You will get an understanding of the realities of starting your own business, meet other students interested in starting up, network with fellow entrepreneurs and business people, attend workshops, get advice, and hear about other support and opportunities for budding entrepreneurs in Dunedin, New Zealand and internationally.

You will develop fantastic new skills, meet new people, it looks great on your CV and you’ll be in to win money and prizes to get your business off the ground. Last year, competitors shared in a jackpot of $40,000 in cash, services and other prizes to help them start-up – what have you got to lose?

How does it work?
Those entering the Audacious competition are required to submit a business idea, a detailed business plan and pitch their idea to the Dragon’s Den. Check out the Programme page for further details. Throughout the competition, students attend a range of start-up workshops and have access to a Business Coach for one-on-one advice.

Who is it for?
Audacious is for students of all disciplines at the University of Otago and Otago Polytechnic – not just business students.

No matter what you study, if you are creative, energetic and keen to expand your horizons – Audacious could be perfect for you. If you are worried you lack business skills, or any other skills, we will do our very best to help you find team-mates with the skills you need.

Individual entrants must be current University of Otago or Otago Polytechnic students. If you are entering as a team, at least one member of your team must be a current student and that person must be your nominated main contact when submitting your ideas.

But you don’t even have to enter the competition, if you are thinking of starting up, you’re welcome to join the community – attend Audacious events, hang out in the Audacious space, speak to our Business Coach or simply ask for help!

To organise the wide range of ideas submitted every year, and to compare apples with apples, Audacious is split into five categories. In your Round One submission you will be required to nominate the category in which you think your idea fits, but they become more important in Round Two. As you can see, any idea can be a winner!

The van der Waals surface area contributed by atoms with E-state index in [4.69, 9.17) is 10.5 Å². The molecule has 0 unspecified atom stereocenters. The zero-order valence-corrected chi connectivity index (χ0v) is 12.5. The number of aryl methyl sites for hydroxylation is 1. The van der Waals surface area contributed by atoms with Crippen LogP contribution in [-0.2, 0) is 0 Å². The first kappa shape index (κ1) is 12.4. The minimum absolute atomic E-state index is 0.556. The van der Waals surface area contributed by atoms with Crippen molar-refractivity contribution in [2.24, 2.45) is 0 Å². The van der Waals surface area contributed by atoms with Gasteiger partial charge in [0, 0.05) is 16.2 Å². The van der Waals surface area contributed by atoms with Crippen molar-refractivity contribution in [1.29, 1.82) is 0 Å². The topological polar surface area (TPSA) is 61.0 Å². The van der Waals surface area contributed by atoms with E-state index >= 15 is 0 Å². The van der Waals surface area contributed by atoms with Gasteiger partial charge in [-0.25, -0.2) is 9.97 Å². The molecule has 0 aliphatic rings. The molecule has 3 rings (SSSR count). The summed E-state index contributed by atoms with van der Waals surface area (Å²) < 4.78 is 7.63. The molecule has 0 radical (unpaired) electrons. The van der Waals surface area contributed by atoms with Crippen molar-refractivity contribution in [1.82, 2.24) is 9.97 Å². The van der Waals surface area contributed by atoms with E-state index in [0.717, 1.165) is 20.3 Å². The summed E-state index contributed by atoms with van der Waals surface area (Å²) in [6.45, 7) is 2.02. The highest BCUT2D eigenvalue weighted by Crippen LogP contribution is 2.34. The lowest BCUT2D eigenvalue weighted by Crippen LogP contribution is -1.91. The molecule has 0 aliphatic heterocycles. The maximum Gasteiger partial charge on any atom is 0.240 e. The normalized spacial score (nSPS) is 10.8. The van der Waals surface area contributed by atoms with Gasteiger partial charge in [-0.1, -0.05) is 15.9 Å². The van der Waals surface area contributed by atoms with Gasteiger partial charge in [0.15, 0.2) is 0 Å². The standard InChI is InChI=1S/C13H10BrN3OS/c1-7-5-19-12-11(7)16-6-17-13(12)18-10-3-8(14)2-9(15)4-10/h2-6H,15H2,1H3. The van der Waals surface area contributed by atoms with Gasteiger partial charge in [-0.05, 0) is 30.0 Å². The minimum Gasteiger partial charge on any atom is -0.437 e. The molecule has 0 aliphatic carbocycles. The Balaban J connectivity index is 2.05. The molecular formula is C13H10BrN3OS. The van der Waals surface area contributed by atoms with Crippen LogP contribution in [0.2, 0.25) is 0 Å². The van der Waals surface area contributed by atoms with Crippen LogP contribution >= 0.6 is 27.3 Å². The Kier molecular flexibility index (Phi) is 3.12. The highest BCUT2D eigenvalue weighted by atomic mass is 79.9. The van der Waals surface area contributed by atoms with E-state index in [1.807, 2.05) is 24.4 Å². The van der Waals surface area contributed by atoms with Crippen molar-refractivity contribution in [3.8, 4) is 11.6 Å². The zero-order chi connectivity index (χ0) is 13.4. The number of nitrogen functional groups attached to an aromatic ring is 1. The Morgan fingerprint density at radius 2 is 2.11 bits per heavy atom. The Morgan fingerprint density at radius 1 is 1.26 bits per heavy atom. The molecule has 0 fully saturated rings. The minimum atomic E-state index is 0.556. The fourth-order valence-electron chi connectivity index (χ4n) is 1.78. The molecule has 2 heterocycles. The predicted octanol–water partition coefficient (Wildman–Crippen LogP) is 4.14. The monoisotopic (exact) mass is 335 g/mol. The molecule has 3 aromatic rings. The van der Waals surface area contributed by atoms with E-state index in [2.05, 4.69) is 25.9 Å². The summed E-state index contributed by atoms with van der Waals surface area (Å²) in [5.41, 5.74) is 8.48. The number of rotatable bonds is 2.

Don’t play safe, think long term. Bold ideas that are relatively untested and may have a long development phase, but could find worldwide success.


Get out there and make it happen. Ideas that are relatively straight forward, low risk and easy to bring to market.


Look after people and planet. Ideas that benefit society – for social entrepreneurs, not-for-profits, sustainable ventures and the like.


Think outside the box. Ideas that are innovative in the design or marketing that is leading edge and provides a competitive advantage.


Ehara taku toa i te toa takitahi; engari, he toa takitini; our achievements are a collective endeavour, not a solitary effort. For Maori students and those with a Maori-focused business idea.

Read the Audacious Challenge rules 2014. Competitors must agree to these rules in the submission process. Entries can be submitted via the Challenge section of this website. Any questions regarding these rules should be directed to [email protected].

Blog archive

Audacious > Blog

Posted by kari.petroschmidt


If following your bliss was easy, everyone would be doing it.  At least that is what I keep telling myself while I try to follow mine.  For me this includes writing Sci-Fi/Fantasy, going back to University to study German and bass guitar, and last but not least, starting Throw Like a Girl.  None of these endeavours is a sure-fire way of making me enough money to support myself, let alone making a fortune, but I am pursuing them anyway.  Why?  Because life is short and by taking the different path, you could find yourself doing things you never imagined.